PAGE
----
Corfe Castle National Trust Dorset

Corfe Castle National Trust Dorset

Corfe Castle is one of those places that you know about, drive past a lot (for anyone who visits or lives in Dorset), think about popping into, but you never get round to it.  My friends’ family live locally and we often go and visit them in the summer and school holidays so we MUST go in soon. It is situated a few miles from Swanage so if you are only “day tripping” explore the castle grounds, and then pop on to the steam railway at Corfe and then travel to Swanage.

Historically its one of the most iconic and evocative survivors of the English Civil War, partially demolished in 1646 by the Parliamentarians. It is really popular for adults and children alike, which is demonstrated in how busy the village gets that it surrounds.  Even if you don’t venture into the castle the walks around the surrounding area are beautiful. There are fallen walls and secret places, tales of treachery and treason and even a spot of ‘murder holes’ and count the arrow loops.

For families they have baby-changing facilities, and they allow pushchairs  (however the people who had these seemed to have to carry them over the uneven paths)and baby back-carriers admitted.  There are family and children’s guides, children’s quiz/trail and school holiday activities including family treasure trails. Finally, there is a playground in Corfe village (not National Trust)

Review (by Vic from February 2019 visit)

We were really excited about visiting Corfe Castle as we have never been around the site, solely just driven through the village.  We decided to get the steam train from Swanage which means when you arrive at Corfe its only a few minutes walk to the castle.  (Have a look at our review on the Swanage Steam Railway if you are interested).  If you have driven there are several car parks on the approach to the village which again do not require too much walking.  Outside the venue I couldn’t see any direct available parking or disabled car spaces (but this might be worth checking with the venue).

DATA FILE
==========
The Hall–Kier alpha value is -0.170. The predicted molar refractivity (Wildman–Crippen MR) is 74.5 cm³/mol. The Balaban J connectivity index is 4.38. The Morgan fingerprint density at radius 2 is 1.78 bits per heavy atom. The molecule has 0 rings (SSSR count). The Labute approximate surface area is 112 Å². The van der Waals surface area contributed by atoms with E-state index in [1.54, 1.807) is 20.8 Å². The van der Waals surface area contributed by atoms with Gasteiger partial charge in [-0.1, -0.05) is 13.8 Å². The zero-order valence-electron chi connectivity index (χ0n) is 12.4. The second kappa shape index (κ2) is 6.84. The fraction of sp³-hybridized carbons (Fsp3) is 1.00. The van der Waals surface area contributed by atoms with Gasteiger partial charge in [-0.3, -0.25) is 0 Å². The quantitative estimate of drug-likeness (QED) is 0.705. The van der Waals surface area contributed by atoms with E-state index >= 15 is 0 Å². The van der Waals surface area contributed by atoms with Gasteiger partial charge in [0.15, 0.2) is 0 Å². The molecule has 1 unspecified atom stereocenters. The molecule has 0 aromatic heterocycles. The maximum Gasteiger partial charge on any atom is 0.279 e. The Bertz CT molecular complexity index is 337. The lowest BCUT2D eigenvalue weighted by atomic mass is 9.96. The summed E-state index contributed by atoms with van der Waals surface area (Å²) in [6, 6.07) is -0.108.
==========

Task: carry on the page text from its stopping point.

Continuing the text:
The castle itself dates back to the 10th Century and has a vast amount of history regarding its owners and occupiers over the centuries.  We went during February half term and the trust had several activities for families and children to become involved with such as; knight costumes, zip wiring teddy bears from the castle and watching trebuchet re-enactments. From the posters dotted about the venue it is clear to see they have numerous events throughout the year that people can get involved with.

We had a great time exploring the castle and grounds, and we lasted about an hour (including the picnic stop).  However, my daughter and our friends kids managed longer and got more involved in the activities that were on offer.  Its pretty tricky to navigate the castle with a buggy, and if you are a wheelchair user you can enter the grounds of the castle but the paths are all uneven which would prevent you from exploring the castle in full.  They have a disabled toilet which you need a radar key to use (you can ask for one from the reception) and baby changing toilets at the entrance.  There is a tea room directly next door which serves cakes, sandwiches and drinks, which also has an enclosed garden area to sit in with views of the castle.  Within the village itself there is a National Trust shop, a few bakeries, sweet shop and plenty of places to grab an ice cream in the village (and several pubs which I know my Dad would be sat in!).

We went on a sunny February half term day and it was busy, so I can imagine in the summer months it gets very hectic, so bear that in mind.  Overall, a lovely National Trust venue and if you can manage to climb up to the to higher parts of the castle you get some spectacular views of Dorset.